tv Ali Velshi on Target Al Jazeera November 28, 2015 1:00am-1:31am EST
>> lead paint... plaster that is falling... rodent infestation. >> if it was your own children, you'd have the money to take care of it. >> who does the buck stop with? i i'm ali velshi. i on target tonight, america's new asylums. why the mentally ill are more likely to end in prison rather than in hospital. criminal justice reform has become a rallying cry for liberals and conservatives
alike. it has been a major focus for president obama in last years of his term. from sentencing reform for inmates to easing reentry into society for former prisoners, there are rare bipartisan agreement that the way we dispense justice in this country is flawed and it needs fixing. gaols are in need of some serious reform as well. in particular, something needs to be done about the surging numbers of mentally ill who are cycling in and out of incarceration. according to the national institutes of health, one out of every 17 adults in this country lives with a serious mental illness, but chances are you won't find them in a proper treatment facility. instead, they are more likely statisticalally to be found in america's new asigh lumbar spine, emergency rooms, homeless shelters and above all gaols--
asue limbs, emergency rooms. the criminal justice system is going bankrupt incarcerating the mentally ill making sick people sicker more ill. the largest mental health providers are, in fact, james and prisons not hospitals. according to in surveys between 20 and 80% of all inmates in america suffer from some diagnosable mental illness and once incarcerated people with mental illnesses remain locked up eight times longer than people without mental illnesses at seven times the cost to taxpayers. that is why one judge in florida has made it his mission to change the system. he is doing all he can to take mental illness out of the criminal justice system and stop making the nation's gaols and prisons america's new asylums.
can you toll me and we're responding-- follow me and we're responding. she says she's not feeling well. she might be maybe a schizophren schizophreniaic or suffering from bipolar serious mental illness has made its home in the streets of miami county. police officers like mrarco handle thousands of mental-health related calls a year anything from suicide attempts to breaks. they know first hand just how the city's mental health crisis has become a criminal justice nightmare, but thanks to the
vision of this man they have also become the first step of the solution. steven lifeman is the judge from the criminal division in miami we have the highest percentage of people with mental illnesses in any urban area in the united states. 9.1% of our population generation. provided with florida, that has resulted in all of our gaols becoming the will largist psychiatric facilities in the state for years lifeman watched as the failings of an over burdened mental hilth system brought those suffering from serious mental illnesses, from schizophrenia to manic depression flooding into his courtroom. i might be able to keep you out of this place with treatment this 34-year-old paranoid schizophreniai who has been
arrested 33 times since 2002. without treatment, he and others will end up living on the streets. there they self medicate with drugs or alcohol and eventually land in jail for pan-handling, trespassing or petty theft a lot of crimes we get are the quality of life offences. they're not committing horrible offences two million people with mental illness go to state and local gaols every year. more than 350,000 are inkass rated in federal prisons. since 2008 an additional five billion dollars in mental health services have been cut. that has meant there's no ten times more people behind bars than in state-funded psychiatric treatment. when you have to at some point ask yourself, what is wrong with the society that is willing to spend more money to incarcerate people that are ill than to treat them.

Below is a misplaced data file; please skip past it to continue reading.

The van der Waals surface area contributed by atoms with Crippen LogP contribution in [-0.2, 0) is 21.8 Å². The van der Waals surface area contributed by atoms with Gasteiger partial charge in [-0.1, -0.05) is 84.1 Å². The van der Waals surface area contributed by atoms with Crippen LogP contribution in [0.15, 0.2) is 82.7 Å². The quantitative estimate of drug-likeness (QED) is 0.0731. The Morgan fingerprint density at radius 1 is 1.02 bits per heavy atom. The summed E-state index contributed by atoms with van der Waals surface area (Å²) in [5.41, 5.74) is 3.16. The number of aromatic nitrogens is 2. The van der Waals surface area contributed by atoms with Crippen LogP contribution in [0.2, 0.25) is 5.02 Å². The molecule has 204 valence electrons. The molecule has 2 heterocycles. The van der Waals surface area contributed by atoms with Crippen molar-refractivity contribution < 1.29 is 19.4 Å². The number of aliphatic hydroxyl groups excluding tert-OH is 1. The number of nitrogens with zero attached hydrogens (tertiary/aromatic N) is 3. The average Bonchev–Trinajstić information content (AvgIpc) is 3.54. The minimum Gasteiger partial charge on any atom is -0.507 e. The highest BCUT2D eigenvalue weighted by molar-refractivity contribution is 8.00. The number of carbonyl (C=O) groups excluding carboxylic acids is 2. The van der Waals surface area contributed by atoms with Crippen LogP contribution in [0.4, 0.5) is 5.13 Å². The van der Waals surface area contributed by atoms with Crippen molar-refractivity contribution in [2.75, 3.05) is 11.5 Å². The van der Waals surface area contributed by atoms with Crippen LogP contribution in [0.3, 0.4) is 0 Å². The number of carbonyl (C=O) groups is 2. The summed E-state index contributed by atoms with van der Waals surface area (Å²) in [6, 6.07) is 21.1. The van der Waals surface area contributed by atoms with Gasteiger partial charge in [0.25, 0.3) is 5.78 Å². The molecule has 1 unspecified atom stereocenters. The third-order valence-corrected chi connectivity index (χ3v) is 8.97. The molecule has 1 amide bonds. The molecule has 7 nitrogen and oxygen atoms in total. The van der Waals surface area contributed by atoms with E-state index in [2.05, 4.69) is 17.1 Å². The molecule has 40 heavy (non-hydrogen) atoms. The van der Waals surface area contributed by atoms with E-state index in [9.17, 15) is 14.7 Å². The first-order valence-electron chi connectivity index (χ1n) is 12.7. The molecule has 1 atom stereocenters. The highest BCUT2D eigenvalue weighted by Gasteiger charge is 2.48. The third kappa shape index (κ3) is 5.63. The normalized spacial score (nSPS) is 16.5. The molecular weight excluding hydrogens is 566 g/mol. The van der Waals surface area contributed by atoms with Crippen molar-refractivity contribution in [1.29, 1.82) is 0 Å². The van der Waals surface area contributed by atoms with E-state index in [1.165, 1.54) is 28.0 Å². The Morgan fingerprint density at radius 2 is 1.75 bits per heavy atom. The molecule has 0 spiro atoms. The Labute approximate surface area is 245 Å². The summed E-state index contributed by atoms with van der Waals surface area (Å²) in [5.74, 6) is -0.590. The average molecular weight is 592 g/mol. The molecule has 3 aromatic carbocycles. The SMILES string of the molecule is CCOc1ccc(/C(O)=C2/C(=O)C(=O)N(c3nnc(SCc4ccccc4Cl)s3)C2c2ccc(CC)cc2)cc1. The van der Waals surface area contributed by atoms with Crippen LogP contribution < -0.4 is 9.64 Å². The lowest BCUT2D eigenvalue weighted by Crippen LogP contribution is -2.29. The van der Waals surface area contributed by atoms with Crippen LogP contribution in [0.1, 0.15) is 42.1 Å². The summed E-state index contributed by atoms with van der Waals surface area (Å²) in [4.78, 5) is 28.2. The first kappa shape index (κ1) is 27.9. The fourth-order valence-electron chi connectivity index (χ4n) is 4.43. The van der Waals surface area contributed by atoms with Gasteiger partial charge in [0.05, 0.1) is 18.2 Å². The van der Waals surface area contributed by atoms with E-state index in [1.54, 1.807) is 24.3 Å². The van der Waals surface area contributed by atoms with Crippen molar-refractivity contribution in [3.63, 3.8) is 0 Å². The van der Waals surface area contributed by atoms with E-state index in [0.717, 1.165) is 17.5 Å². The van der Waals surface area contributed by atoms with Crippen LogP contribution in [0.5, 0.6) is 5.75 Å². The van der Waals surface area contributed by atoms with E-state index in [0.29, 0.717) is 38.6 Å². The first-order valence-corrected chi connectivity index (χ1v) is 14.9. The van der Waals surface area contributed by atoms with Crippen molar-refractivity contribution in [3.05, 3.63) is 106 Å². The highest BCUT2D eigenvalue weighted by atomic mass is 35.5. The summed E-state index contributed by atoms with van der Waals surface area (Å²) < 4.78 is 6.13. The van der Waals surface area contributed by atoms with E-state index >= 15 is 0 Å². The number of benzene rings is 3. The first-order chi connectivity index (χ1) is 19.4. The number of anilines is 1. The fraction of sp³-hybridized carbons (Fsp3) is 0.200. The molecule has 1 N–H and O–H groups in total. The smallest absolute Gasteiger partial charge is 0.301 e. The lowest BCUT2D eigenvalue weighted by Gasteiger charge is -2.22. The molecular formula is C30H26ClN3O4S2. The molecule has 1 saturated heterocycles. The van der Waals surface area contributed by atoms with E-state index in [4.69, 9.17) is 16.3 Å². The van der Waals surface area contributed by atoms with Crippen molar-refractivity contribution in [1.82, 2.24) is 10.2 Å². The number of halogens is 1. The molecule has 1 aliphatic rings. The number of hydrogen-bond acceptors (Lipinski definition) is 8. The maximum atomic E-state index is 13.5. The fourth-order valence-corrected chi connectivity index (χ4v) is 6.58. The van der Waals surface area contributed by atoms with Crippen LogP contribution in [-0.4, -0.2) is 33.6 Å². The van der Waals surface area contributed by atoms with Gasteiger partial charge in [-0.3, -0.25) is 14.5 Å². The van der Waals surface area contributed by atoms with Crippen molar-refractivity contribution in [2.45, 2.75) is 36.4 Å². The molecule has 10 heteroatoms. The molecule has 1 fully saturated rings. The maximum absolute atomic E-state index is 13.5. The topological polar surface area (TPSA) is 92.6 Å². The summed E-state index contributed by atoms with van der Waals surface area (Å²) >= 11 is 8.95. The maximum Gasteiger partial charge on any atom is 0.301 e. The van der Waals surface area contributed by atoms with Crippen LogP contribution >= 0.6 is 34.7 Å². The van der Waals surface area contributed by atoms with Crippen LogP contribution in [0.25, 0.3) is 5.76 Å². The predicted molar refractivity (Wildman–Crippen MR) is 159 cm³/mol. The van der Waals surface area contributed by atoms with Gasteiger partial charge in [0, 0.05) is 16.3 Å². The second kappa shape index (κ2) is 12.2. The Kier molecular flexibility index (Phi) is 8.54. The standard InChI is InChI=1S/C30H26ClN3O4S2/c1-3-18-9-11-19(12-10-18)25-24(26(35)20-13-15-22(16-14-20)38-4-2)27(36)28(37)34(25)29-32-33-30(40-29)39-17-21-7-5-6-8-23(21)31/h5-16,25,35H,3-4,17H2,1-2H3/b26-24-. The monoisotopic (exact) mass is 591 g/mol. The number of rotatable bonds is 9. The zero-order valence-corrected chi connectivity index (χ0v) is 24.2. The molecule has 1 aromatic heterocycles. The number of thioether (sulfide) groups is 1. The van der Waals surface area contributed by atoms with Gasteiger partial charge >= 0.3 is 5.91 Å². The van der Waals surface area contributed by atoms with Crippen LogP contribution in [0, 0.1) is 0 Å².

the criminal justice system is wholly il-equipped to provide effective mental health treatment this man is with the national alliance on mental illness. he says while slashed budgets have taken a toll, it has been a focus on punishment than prevention that has been the real problem the reality is it's far less costly to intervene at the front end and link people with treatment. this is no different than providing humane effective treatment to somebody who has a stroke. that's what people don't understand. these are very treatable ilnesses. people with mental ilnesses have better recovery rates than people with diabetes or heart disease. you have to get to them and work with them to stay in treatment tired of seeing the same faces return time and again, each time sicker than the last are judge lifeman in 2000 began
a one-man campaign to get the mentally ilout of the criminal justice system and into the services they really need. your goal is to get her to comply just by using your verbal and nonverbal skills that started with bringing in a training program that taught cops how to recognise and handle those with mental ilness and to help keep them out of jail. police officers now refer a third of people to emergency psychiatric facilities for medical care instead of arresting them. those that do get arrested for nonviolent offences can opt into a court program that allow charges to be dropped or reduced in exchange for completing treatment. he is taking the medications this is one of those who have chosen the program over jam. he has managed to stay on his meds and avoid joule jail for a
year. lifeman's efforts have been credited with dropping the jail population by 40%. so much so that the city was able to close down an entire jail last year, a saving of 12 million dollars a year. the percentage of people with serious mental illness who were re-arrested for a university of missouri demean you're fell from 72%-- misdemeanour. this has not been done anywhere in the united states. >> reporter: the final piece of lifeman's vision may be his biggest gamble yet. this abandoned psychiatric institution to be changed into an area for those who are at risk. the facility will have its own in-house crisis stabilization and treatment center, courtroom, rehab program. we have this massive